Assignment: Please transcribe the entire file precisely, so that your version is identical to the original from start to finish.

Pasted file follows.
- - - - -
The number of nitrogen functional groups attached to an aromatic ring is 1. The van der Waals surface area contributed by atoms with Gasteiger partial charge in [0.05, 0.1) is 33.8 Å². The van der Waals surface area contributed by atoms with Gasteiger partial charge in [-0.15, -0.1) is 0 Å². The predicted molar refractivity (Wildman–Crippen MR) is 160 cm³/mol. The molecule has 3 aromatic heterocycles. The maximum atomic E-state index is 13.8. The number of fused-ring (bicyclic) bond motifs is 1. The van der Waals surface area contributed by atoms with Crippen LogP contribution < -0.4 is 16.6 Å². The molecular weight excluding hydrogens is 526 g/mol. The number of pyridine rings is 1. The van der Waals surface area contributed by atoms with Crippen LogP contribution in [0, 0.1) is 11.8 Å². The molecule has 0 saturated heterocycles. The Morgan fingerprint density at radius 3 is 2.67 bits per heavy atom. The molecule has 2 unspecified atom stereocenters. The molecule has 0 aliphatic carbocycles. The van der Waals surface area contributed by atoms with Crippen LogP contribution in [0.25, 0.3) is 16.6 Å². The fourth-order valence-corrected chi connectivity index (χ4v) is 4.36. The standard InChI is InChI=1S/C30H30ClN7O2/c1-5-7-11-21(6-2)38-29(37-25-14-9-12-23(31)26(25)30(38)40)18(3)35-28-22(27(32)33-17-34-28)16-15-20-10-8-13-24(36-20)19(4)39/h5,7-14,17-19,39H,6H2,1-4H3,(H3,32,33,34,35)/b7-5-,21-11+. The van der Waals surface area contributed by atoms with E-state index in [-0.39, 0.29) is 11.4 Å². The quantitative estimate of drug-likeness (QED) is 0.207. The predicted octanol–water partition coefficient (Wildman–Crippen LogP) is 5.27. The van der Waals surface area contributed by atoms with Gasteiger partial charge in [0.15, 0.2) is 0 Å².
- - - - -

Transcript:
The number of nitrogen functional groups attached to an aromatic ring is 1. The van der Waals surface area contributed by atoms with Gasteiger partial charge in [0.05, 0.1) is 33.8 Å². The van der Waals surface area contributed by atoms with Gasteiger partial charge in [-0.15, -0.1) is 0 Å². The predicted molar refractivity (Wildman–Crippen MR) is 160 cm³/mol. The molecule has 3 aromatic heterocycles. The maximum atomic E-state index is 13.8. The number of fused-ring (bicyclic) bond motifs is 1. The van der Waals surface area contributed by atoms with Crippen LogP contribution < -0.4 is 16.6 Å². The molecular weight excluding hydrogens is 526 g/mol. The number of pyridine rings is 1. The van der Waals surface area contributed by atoms with Crippen LogP contribution in [0, 0.1) is 11.8 Å². The molecule has 0 saturated heterocycles. The Morgan fingerprint density at radius 3 is 2.67 bits per heavy atom. The molecule has 2 unspecified atom stereocenters. The molecule has 0 aliphatic carbocycles. The van der Waals surface area contributed by atoms with Crippen LogP contribution in [0.25, 0.3) is 16.6 Å². The fourth-order valence-corrected chi connectivity index (χ4v) is 4.36. The standard InChI is InChI=1S/C30H30ClN7O2/c1-5-7-11-21(6-2)38-29(37-25-14-9-12-23(31)26(25)30(38)40)18(3)35-28-22(27(32)33-17-34-28)16-15-20-10-8-13-24(36-20)19(4)39/h5,7-14,17-19,39H,6H2,1-4H3,(H3,32,33,34,35)/b7-5-,21-11+. The van der Waals surface area contributed by atoms with E-state index in [-0.39, 0.29) is 11.4 Å². The quantitative estimate of drug-likeness (QED) is 0.207. The predicted octanol–water partition coefficient (Wildman–Crippen LogP) is 5.27. The van der Waals surface area contributed by atoms with Gasteiger partial charge in [0.15, 0.2) is 0 Å².